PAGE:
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Wheel 2000
Wheel 2000 Logo.jpg
GenreGame show
Created byScott Sternberg
Based onWheel of Fortune
by Merv Griffin
Directed byJames Marcione[1]
Presented byDavid Sidoni
Voices ofTanika Ray
Theme music composerDan Sawyer[1]
Country of originUnited States
Original languageEnglish
No. of seasons1
No. of episodes24
Executive producerScott Sternberg[1]
Production locationsSony Pictures Studios, Culver City, California
Running timeapprox. 22–26 minutes
Production companiesScott Sternberg Productions
Trackdown Productions
Columbia TriStar Television
DistributorColumbia TriStar Television Distribution
Original networkCBS
Game Show Network
Original releaseSeptember 13, 1997 (1997-09-13) –
February 7, 1998 (1998-02-07)

Wheel 2000 (also known as Wheel of Fortune 2000) is a children's version of the American game show Wheel of Fortune (and the last version of Wheel of any sort to air on daytime network television). The show was created by Scott Sternberg and was hosted by David Sidoni, with Tanika Ray providing voice work and motion capture for a virtual reality hostess named "Cyber Lucy".[2] The show premiered on September 13, 1997 on CBS, aired as part of the network's attempt to meet the then-new E/I mandates during its Saturday morning block, and ran through February 7, 1998 with repeats continuing through September 26. Game Show Network broadcast Wheel 2000's episodes concurrently with their airings on CBS. It was taped at Sony Pictures Studios.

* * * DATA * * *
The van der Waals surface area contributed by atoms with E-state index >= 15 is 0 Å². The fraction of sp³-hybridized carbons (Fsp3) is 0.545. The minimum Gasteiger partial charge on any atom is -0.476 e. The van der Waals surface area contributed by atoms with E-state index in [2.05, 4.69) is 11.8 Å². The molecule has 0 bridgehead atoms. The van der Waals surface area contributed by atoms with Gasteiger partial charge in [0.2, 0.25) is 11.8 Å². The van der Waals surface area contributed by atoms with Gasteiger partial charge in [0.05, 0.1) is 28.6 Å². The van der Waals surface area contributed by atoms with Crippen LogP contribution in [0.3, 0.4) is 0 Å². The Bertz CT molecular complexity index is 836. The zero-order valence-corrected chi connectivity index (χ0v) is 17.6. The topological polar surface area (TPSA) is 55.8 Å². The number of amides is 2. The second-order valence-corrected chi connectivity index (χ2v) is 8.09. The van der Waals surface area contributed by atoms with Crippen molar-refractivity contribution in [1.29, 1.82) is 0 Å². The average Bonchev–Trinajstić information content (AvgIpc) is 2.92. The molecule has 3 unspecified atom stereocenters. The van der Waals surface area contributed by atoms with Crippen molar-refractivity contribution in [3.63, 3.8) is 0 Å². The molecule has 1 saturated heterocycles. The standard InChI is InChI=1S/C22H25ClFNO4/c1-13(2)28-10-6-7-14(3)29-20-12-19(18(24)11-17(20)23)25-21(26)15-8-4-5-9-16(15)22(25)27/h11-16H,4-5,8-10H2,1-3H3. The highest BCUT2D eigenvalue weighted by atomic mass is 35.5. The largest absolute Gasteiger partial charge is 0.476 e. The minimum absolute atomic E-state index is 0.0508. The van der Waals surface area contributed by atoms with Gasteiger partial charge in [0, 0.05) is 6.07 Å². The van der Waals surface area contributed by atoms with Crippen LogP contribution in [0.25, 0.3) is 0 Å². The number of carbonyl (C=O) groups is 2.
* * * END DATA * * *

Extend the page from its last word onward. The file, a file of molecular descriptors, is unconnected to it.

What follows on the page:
The gameplay of Wheel 2000 was very similar to that of Wheel of Fortune, except children aged 10–15 competed for points and prizes instead of cash with the eventual winner playing for a grand prize in the bonus round. Round categories were chosen by the contestants from a possible three; the names of the categories were updated to reflect the younger contestants ("Place", for example, became "Globetrotter"). New categories replaced those chosen in each round. In Round 1, the coin toss winner/the red contestant would choose, Round 2, the yellow contestant, Round 3, the blue contestant and so on. The first contestant to solve the puzzle got to keep all the points he/she earned in that round and won a prize; if the player who solved the puzzle scored 200 or less, however, his/her score got bumped up to 500 points. At the end of each round, hostess Lucy or a celebrity talked about the solved puzzle or something associated to it.

On a Speed-Up Round; if time has run out in the middle of a round, a factory whistle would sound and the game shifted into a Speed-Up round, which was played the same way as the grown-up show. The host David will start off by giving the wheel a final spin, then he will ask the contestants to call a letter and he/she got five seconds to solve the puzzle. Vowels are worth nothing and consonants are worth a number of points landed on. The eventual top winner advancing to the Bonus Round.

In case of a tie for first place that happens after the speed-up round, a tie-breaking puzzle (also known as a second speed-up round) will be in play between the tied contestants which will decide the winner. The first contestant who solves the tie-breaking puzzle wins and advances to the bonus round. Presumably, due to the game being played for points, the Wheel is not spun and consonants are worth 5,000 points. After each round, Cyber Lucy (or a celebrity; most featured were the child actors on The Nanny, a fellow Columbia-TriStar produced series also airing on CBS) presented a short video clip related to the solved puzzle. Vowels cost 250 points.[1] Games were typically played to three rounds, with top point values of 1,000 for Round 1, 2,000 for Round 2, and 5,000 for Round 3.[1]

The Round Two layout used on Wheel 2000, with 2,000 as the top point value. Note the large 250-point spaces.